Candide by Voltaire http://ub-dok.uni-trier.de/ausstellung/candide/Candide_Grafik.gif The Cast of Characters Some of the characters are types we can identify from other works of literature, and others embody ideas and philosophers of the time 1. Candide – interprets the world through the books he has read, and is chasing a fantasy of perfection (who does this remind us of?) 2. Pangloss – “the world is the best possible world” and “things will only get better” Pangloss embodies both Alexander Pope and his optimistic philosophy, and Gottfried Wilhelm von Leibniz. Leibniz was a German mathematician, theologian, and philosopher who applied mathematical formulas to theological issues. Said “good” can be calculated, and the operation arrives at the result that “God is good” 3. Cunegonde – the object of an eternal quest by a devotee (like whom?) 4. Cacambo – the devoted but doubting follower (like whom?) 5. Martin – embodies various religious positions. These included the Socinians, a Polish and Transylvanian sect with sceptical views on reason, and rejected the trinity and the divinity of Jesus. Another religion Martin echoes is Manicheism, which held that evil and good were equally powerful in the universe (a theology of dualism). 6. The Old woman – “A hundred times I wanted to kill myself, but always I loved life more.” What is the importance of this line in the story? 7. Jacques the Anabaptist – Anabaptists are Christians at the radical end of the Protestant Reformation- the word means “re-baptizers” because they did not accept the validity of infant baptism. The Amish, Mennonites, Quakers, current Baptists, are descendents of the Anabaptists. Jacques holds the key to our understanding Voltaire’s main message in the story Black Comedy • Definition - A type of comedy or satire that treats serious topics such as death, sickness, or mass murder humorously or satirically. • Black Comedy arrives at its humor through irony (rather than disgust or revulsion) • Voltaire’s position can be discerned is we look at the targets of his black comedy • The Jesuits (and most other organized religion) Pages 191, 205 How is El Dorado different? P 214 • Optimistic philosophies Pangloss • The History of Rasselas, by Samuel Johnson “To me,” said the princess, “the choice of life is become less important; I hope hereafter to think only on the choice of eternity.” • Candide – “We are destined, in the end, for another universe, said Candide; no doubt that is the one where everything is well. For in this one, it must be admitted, there is some reason to grieve over our physical and moral state.” DO WE READ THESE QUOTES AS SATIRE? IF NOT, WHAT ARE WE SUPPOSED TO THINK ABOUT THEM? Pascal’s Wager If you erroneously believe in God, you lose nothing (assuming that death is the absolute end), whereas if you correctly believe in God, you gain everything (eternal bliss). But if you correctly disbelieve in God, you gain nothing (death ends all), whereas if you erroneously disbelieve in God, you lose everything (eternal damnation). Quoted in http://www.infidels.org/library/modern/theism/ wager.html Why Doesn’t Voltaire bring Jacques back after he has drowned? What do the viewpoints of the dervish and the Turkish farmer at the end of the novel tell us? “We must cultivate our own gardens” Why? Clue- What happens to Candide at the end of Book one? What does he do after this? Is he every successful? The answer has do to with “garden.” Candide’s change in attitude FROM “there is a perfect happiness located somewhere else and life is about searching for it.” TO “we will only be happy when we accept that we live in a limited and imperfect world, and we do our best to “cultivate” the lives we are given.”
Lecture 1 – Introduction to the Enlightenment and Tartuffe The Enlightenment – so named because it describes the philosophic, rational, and scientific spirit of the age Alternative names for The Enlightenment period Neo-Classicism – (New Classics) – because this period attempted the recapture the spirit of ancient classical thinking and literature The Age of Reason – because Reason was the prevailing idea of the period The Augustan period – this name is primarily used when referring to English writers (Pope, Swift, Addison, Steele) who imitated the literature of the time of Roman Emperor Augustus (Virgil, Horace, Ovid) The Four Major Ideas of The Enlightenment • Reason Humans are limited and not capable of understanding all the truths of the universe. To accept this is to be REASONABLE. • Order There is an inherent order in all things, including the physical world and human nature. Hierarchies are part of the natural order. • Stability Nature is permanent and unchanging. Ancient people have the same basic nature as contemporary people. • The General or Universal Individualism or uniqueness are not valued in people. Standards of correct reason and taste are the same for all people. John Locke NOT this John Locke www.redzeppelin .org THIS John Locke gustavus.edu From An Essay Concerning Human Understanding • If by this inquiry into the nature of the understanding, I can discover the powers thereof; how far they reach; to what things they are in any degree proportionate; and where they fail us, I suppose it may be of use to prevail with the busy mind of man to be more cautious in meddling with things exceeding its comprehension; to stop when it is at the utmost extent of its tether; and to sit down in a quiet ignorance of those things which, upon examination, are found to be beyond the reach of our capacities. • Our business here is not to know all things, but those which concern our conduct. If we can find out those measures, whereby a rational creature, put in that state in which man is in this world, may and ought to govern his opinions, and actions depending thereon, we need not to be troubled that some other things escape our knowledge. Why the obsession with Reason and Order??? • Lots of War in Europe France – The Thirty Years War (1618-1648) Complicated, but the nutshell version is, German protestant princes from France, Sweden, England, Denmark, and other places were fighting against the Holy Roman Empire and the German Catholic nobility. England – Civil War and the Commonwealth Period (1642-1660) Charles I beheaded, a Commonwealth government takes over, and England is without a monarch www.pegc.us • So, both England and France experienced long periods of chaos • When the war in France and the Commonwealth Period in England came to an end, people were ready for order, and this need for order – based on REASON – is translated into the ideas of Enlightenment literature Politics and Culture during the Enlightenment faculty.ucc.edu France • Louis XIV – The Sun King – While there was a lot of disorder in his own court in the form of debauchery, Louix XIV was responsible for much of the neo-classical thinking and art of the Enlightenment – The French Academy of Sciences established – There is a shift in religious thinking from a spiritual or theological basis to a rational basis – John Locke – rights of natural man based on natural laws – Education became more attainable http://www.sil.si.edu/imagegalaxy/imageGalaxy_ enlarge.cfm?id_image=5355 England (including the full history that will set us up for Romanticism) www.britannica.com • The Restoration period (1660-1700) – Restoration of the monarchy. With the puritans no longer in control, the “reign of the flesh” set in. • Charles II returns from exile in France and takes the throne • Charles II was a Catholic King who concealed his religious sympathies for the sake of his protestant subject. The English were glad for his homecoming because a king meant they could have order, peace, and freedom again (stability). Charles had French companions and tastes, and his court was much like that of Louis XIV. He also insisted on the rules of French NeoClassical literature. England, cont. • The Royal Society is founded in 1662, with much the same purpose as the French Academy • The National Observatory is founded in Greenwhich www.ast.cam.ac.uk England, cont. • 1685 – James II (brother of Charles II) becomes king. He promoted Catholicism and the English began to worry about a future controlled by a succession of Catholic monarchs. James II was deposed during the Glorious Revolution in 1688 (glorious because it was swift and relatively non-violent), and he fled to France. • 1689 – William of Orange becomes king. He was married to Mary, the daughter of James II (the second college in America was named after this couple). William is a protestant, so the people relax a little. More England • 1702 – Queen Anne takes the throne. She is James II’s youngest daughter, and she will be the last Catholic monarch in Britain. The Act of Settlement in 1701 settled succession of the British crown on protestant descendents of the family – the House of Honover, a German protestant royal family. • From which we got: George I – 1714 George II – 1727 And George III – 1760-1820 (sometimes referred to in American history books as Crazy King George) • The American Revolution (and the French Revolution) occur during the reign of George III. The Enlightenment Period will begin to close with these revolutions. What Enlightenment ideas are in conflict with the ideas of these revolutions? Qualities of Enlightenment Literature • Emphasized powers of the mind • Looked to Roman classical authors as models of form and simplicity of style • Believed the purposes of literature were to delight and instruct • Contained attacks on metaphysics, abstraction, and the theoretical sciences • Rejected the whims of fashion What, for an Enlightenment thinker, do order and reason have to do with happiness? Tartuffe The neo-classical elements of form in Tartuffe - use of the Heroic Couplet - strict observance of the classical unities - Satire The Heroic Couplet Iambic pentameter in pairs of rhyming lines, continuous throughout a poem (Iamb = two syllable foot with unstressed syllable followed by stressed syllable. Five iambic feet make iambic pentameter) U/U/U/U/U/ The Three Classical Unities Unity of time The action presented in the play should span the time it takes to perform the play. Unity of place All of the action occurs in the same place or within close proximity. Unity of action The play contains one, single plot. Satire • Definition: The use of humor to censor or expose human frailty (vice, pretentiousness, etc.) • Moliere on the satire in Tartuffe: “As the duty of comedy is to correct men by amusing them, I believed that in my occupation I could do nothing better than attack the vices of my age by making them ridiculous…” • The purpose of satire is not to make you laugh at your neighbor when you see his or her vices depicted on stage (or in reading a piece of satire), but to make you identify your own vices and change them. The Enlightenment reflected in the themes of Tartuffe • Emphasis on reason Presented through subject of religion Religious fanaticism is unreasonable, as is aetheism. Both represent, for Moliere, extreme positions. Cleante and Dorine serve as voices of reason in the play I.5.81-87, I.1.103-116, V.1.35-48 • Attack on institutional religion Why do Orgon and his mother trust Tartuffe so completely? (because he dresses like a priest [a representative of the institutional church] and looks to be praying, so he must be pious? Religious rhetoric can present an incontestable answer to every question, denying any contradiction – Moliere is concerned with the corruptive potential in this. IV.5.98-110, I.5.68-75 DISCERNMENT prevents abuse of religion • Emphasis on what can be empirically proven Orgon and his mother are foolish because they ignore clear evidence of Tartuffe’s hypocrisy Discernment is necessary is judging what is seen (Orgon sees prayer and believes it proves Tartuffe’s piety) • Faith in the monarchy (Enlightenment emphasis on order) King derives supreme authority from divine appointment In his realm, the king is acting for God Therefore, to disobey the king is to disobey God As God’s representative, the king is not authorized to rule unjustly Therefore, like Orgon, the king must exercise discernment to run his kingdom well • God = • Humans = King = Father Subjects = spouse and children The Universal Order (chain of being) God Angels Hierarchy of Angels Humans Hierarchies of Humans Animals Insects Single celled organisms What is our proof in the play that the king exercises good descernment? • Deus ex machina (L. God from the machine) The introduction of a god or other personage in a play, usually by a mechanical contrivance, in order to untangle the plot.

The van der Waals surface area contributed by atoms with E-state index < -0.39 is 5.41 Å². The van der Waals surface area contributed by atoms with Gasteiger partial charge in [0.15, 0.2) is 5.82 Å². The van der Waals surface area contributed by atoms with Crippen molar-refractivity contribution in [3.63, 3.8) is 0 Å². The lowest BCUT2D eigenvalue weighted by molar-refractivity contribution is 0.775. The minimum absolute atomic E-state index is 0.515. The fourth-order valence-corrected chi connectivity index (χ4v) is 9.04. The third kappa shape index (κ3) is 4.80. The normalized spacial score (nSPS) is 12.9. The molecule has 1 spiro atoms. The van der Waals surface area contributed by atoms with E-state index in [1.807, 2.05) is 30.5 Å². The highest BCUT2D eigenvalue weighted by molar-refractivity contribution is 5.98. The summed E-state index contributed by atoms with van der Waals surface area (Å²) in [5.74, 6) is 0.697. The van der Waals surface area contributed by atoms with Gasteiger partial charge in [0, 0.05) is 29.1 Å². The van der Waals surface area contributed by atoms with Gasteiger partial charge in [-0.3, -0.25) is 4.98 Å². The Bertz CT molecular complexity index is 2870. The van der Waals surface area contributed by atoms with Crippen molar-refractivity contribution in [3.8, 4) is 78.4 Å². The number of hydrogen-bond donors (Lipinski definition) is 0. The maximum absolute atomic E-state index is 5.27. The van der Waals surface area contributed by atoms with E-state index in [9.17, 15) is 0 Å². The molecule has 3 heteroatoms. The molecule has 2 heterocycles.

Tutor Answer

School: UC Berkeley

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1. The four dominant ideas of The Enlightenment
• Moderate enlightenment (late 17th -late 18th centuries) (ideas of
Newton and Locke). Stressed tolerance and compromise. Inspired the
American Founding fathers (George Washington).
• Skepticism.
Present mainly in France (Voltaire, Hume, Diderot, Holbach). Protest against
the decadent aristocracy and clergy, using satire. Hume developed
epistemological skepticism, and Holbach – radical materialism.
• Revolutionary Enlightenment
Era of the American and French revolutions. These thinkers started with
Rousseau, continuing to Thomas Paine, Joseph Priestley, Richard Price, and William Godwin.
Championed a destruction of the old world, with a goal of liberating humanity from burdening
and restrictive customs, ignorance, and oppression. Inspired the Jacobins.

• Didacticicsm. Started in Scotland, in the mid-1700's. Aimed to integrate faith and the
idea of a divinely ruled universe with an outlook of rational progress. Championed by
several clergymen.

2. The historical events in England and France that reinforced the need for
Enlightenment thinking

In England, the start of the Enlightenment was traced to the Glorious
Revolution of 1688, which limited absolutism. In France, the En...